The UAE’s rapid Covid-19 vaccination campaign and initiatives to revive the tourism sector have brightened the outlook for leisure travel, according to Mashreq Bank.
A recovery in business travel is expected to lag behind that of leisure trips in the short to medium term, the lender said in a report titled The way forward for tourism and hospitality in the UAE.
“While hotel occupancy in the UAE will gradually recover on the back of increased domestic tourism and the return of international travellers, business travel will not return to pre-pandemic levels in the foreseeable future,” said Zain Qureshi, managing director and global head of property finance and advisory services at Mashreq Bank.
The findings are in line with forecasts for the recovery of different travel segments.
The return of leisure travellers is driving the revival of airline traffic in the Europe, Middle East and Africa region, although a full rebound is still three years away and hinges on the recovery of the business and long-haul travel segments, according to a June 2 report by Fitch Ratings.
Budget operators are set to benefit the most while network airlines with increased exposure to long-haul travel will find it harder to recover, it said.
Mashreq Bank urged the UAE's tourism sector to take a phased and co-ordinated approach to rebuild the trust of travellers as they remain wary.
“For hospitality and tourism businesses to successfully bring back their customers, achieving and maintaining operational agility will be critical in this evolving situation,” the report said.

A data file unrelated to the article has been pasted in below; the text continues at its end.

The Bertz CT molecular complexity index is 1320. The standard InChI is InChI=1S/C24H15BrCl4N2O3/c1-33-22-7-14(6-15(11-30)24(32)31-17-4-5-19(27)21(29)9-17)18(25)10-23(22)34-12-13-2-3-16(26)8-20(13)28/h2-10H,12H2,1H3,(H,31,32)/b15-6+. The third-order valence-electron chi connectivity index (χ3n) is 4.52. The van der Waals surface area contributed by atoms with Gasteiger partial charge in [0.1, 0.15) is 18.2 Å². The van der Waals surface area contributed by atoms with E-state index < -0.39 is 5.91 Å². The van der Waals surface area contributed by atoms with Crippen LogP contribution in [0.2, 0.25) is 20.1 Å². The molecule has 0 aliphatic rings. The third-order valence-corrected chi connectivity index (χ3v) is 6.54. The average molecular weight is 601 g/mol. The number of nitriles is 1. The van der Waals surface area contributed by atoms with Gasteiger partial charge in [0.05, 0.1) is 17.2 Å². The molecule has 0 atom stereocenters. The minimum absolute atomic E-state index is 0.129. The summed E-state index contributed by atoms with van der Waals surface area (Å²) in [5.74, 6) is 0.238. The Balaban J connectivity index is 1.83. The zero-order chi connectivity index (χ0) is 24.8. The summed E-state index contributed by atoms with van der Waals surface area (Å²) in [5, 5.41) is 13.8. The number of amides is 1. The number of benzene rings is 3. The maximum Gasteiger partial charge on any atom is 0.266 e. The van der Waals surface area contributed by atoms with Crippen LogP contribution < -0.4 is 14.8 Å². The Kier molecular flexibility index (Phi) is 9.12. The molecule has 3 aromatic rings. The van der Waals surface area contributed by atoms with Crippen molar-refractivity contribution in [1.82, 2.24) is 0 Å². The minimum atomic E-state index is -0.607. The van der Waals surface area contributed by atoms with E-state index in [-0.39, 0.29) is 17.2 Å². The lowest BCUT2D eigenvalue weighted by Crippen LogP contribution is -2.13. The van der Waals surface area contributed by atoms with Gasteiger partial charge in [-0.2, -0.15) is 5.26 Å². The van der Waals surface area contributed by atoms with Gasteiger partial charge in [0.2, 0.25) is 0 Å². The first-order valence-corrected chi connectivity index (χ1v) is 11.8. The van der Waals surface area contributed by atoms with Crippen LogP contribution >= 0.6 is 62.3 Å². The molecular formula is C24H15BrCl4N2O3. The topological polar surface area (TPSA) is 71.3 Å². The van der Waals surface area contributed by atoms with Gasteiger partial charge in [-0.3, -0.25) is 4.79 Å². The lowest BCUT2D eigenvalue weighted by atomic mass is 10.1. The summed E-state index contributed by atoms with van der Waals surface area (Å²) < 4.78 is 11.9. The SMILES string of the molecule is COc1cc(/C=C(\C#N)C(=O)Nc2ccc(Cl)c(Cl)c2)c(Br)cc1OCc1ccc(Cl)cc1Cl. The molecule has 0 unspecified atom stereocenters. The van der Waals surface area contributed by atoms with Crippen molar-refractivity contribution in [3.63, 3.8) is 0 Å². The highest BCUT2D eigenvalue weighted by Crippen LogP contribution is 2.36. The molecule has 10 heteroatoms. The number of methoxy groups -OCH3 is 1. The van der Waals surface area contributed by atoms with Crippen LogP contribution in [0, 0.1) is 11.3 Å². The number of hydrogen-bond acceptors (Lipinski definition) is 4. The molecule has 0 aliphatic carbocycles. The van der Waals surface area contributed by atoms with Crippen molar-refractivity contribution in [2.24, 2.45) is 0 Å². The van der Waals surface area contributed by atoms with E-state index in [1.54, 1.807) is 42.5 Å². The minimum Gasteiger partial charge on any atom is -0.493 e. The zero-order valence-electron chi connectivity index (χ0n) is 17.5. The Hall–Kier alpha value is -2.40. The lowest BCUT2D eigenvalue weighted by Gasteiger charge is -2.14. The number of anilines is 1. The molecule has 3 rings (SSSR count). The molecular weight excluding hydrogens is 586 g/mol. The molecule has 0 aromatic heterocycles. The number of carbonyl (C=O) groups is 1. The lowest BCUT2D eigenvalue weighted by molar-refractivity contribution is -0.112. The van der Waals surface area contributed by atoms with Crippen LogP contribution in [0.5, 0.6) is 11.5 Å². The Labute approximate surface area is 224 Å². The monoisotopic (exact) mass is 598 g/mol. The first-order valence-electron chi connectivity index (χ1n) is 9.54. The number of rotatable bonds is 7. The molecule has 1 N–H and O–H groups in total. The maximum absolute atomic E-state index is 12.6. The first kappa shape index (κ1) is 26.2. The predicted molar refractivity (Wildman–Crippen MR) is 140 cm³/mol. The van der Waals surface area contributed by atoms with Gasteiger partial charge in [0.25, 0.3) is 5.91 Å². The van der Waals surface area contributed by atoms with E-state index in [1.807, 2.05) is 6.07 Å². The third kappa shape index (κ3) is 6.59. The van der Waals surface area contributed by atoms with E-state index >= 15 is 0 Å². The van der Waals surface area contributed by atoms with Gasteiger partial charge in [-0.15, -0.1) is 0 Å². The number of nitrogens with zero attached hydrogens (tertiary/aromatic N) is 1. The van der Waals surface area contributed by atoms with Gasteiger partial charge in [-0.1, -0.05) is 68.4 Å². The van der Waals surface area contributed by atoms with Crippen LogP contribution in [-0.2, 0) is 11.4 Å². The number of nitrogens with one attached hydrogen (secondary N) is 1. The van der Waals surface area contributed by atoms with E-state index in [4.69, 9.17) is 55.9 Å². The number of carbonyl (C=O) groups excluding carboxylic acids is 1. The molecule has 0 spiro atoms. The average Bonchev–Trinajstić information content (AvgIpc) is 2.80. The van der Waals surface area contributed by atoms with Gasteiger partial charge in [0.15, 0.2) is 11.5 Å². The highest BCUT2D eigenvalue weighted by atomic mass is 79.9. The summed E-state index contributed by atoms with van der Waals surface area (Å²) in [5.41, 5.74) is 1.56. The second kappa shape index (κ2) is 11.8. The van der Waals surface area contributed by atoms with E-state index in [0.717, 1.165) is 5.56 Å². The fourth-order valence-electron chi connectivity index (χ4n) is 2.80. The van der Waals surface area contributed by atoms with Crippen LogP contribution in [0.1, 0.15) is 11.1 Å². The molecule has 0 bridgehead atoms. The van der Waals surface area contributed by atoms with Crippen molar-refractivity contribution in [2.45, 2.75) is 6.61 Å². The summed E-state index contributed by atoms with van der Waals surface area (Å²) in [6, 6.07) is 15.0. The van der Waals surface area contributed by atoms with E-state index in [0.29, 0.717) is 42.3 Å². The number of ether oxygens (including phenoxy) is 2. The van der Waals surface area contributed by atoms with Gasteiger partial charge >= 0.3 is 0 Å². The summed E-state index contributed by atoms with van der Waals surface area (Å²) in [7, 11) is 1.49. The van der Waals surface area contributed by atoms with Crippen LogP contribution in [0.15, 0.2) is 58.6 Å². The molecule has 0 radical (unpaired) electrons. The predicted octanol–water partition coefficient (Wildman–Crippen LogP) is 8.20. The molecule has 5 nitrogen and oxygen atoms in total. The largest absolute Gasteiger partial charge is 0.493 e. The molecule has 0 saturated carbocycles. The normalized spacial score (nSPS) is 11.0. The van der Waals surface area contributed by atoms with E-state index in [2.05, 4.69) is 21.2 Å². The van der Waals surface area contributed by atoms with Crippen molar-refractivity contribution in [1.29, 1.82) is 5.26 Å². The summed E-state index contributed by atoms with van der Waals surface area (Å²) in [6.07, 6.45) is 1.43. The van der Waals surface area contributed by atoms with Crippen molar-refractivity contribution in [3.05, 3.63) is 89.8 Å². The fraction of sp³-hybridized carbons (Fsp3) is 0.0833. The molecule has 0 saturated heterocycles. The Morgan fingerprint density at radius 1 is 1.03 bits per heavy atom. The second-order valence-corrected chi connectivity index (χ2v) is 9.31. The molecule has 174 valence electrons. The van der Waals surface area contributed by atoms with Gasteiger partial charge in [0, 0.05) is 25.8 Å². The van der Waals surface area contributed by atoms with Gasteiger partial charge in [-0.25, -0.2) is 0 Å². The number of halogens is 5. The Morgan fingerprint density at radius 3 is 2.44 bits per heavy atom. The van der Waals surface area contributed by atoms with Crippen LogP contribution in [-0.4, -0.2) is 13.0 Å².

In response to the unpredictable situation, food and beverage outlets can efficiently manage stock and avoid food waste by limiting purchases while businesses and malls can reduce the number of employees and/or hire them on a contractual basis. Hotels have been advised to shut down areas such as meeting rooms that are currently not in use.
“It is about keeping your staff and operations as lean as possible until things stabilise,” said Mr Qureshi.
He called on the industry to be flexible in the way it allocates costs to ensure greater financial security. Hospitality and tourism businesses have fixed costs – such as rent, salaries and maintenance – and long-term contracts.
“Budgeting in a way that gives them more flexibility and with shorter contracts of up to three months at the most will give them the chance to rebalance things,” said Mr Qureshi.
Rebuilding consumer confidence will be crucial for the return of tourists and hotel guests. This requires that companies apply and demonstrate stringent safety and hygiene measures at their premises, the report said.
“It is essentially about improving sentiment and making customers feel safe, not just in principle but visibly, too,” said Mr Qureshi.
“Marketing safe practices at the onset is important but the business must truly show the customer that they are practising what they preach.”
This could range from putting up divider shields in dining areas to sealing off rooms after they have been sanitised.
Mr Qureshi also recommended the increased use of contact-tracing mobile applications for both residents and tourists, citing the example of South Korea where a QR code-based entry log system has been enforced for “high-risk businesses” such as sports centres, night clubs, buffet restaurants and large private schools.
“It would significantly improve traveller sentiment while providing people with ‘red alerts’ on infectious hubs,” he said.
With Dubai announcing free vaccinations for all Expo 2020 participants and their staff when the exhibition starts in October, Mr Qureshi recommended extending that option to long-term visit visa holders on three to six-month permits.
“As one of the first mega-events to take place since the pandemic began, Expo 2020 could serve as a case study for the way forward,” he said.
“Covid-19 and its variant forms will perhaps stay on in the foreseeable future and the UAE really has a chance to set the benchmark with this global event.”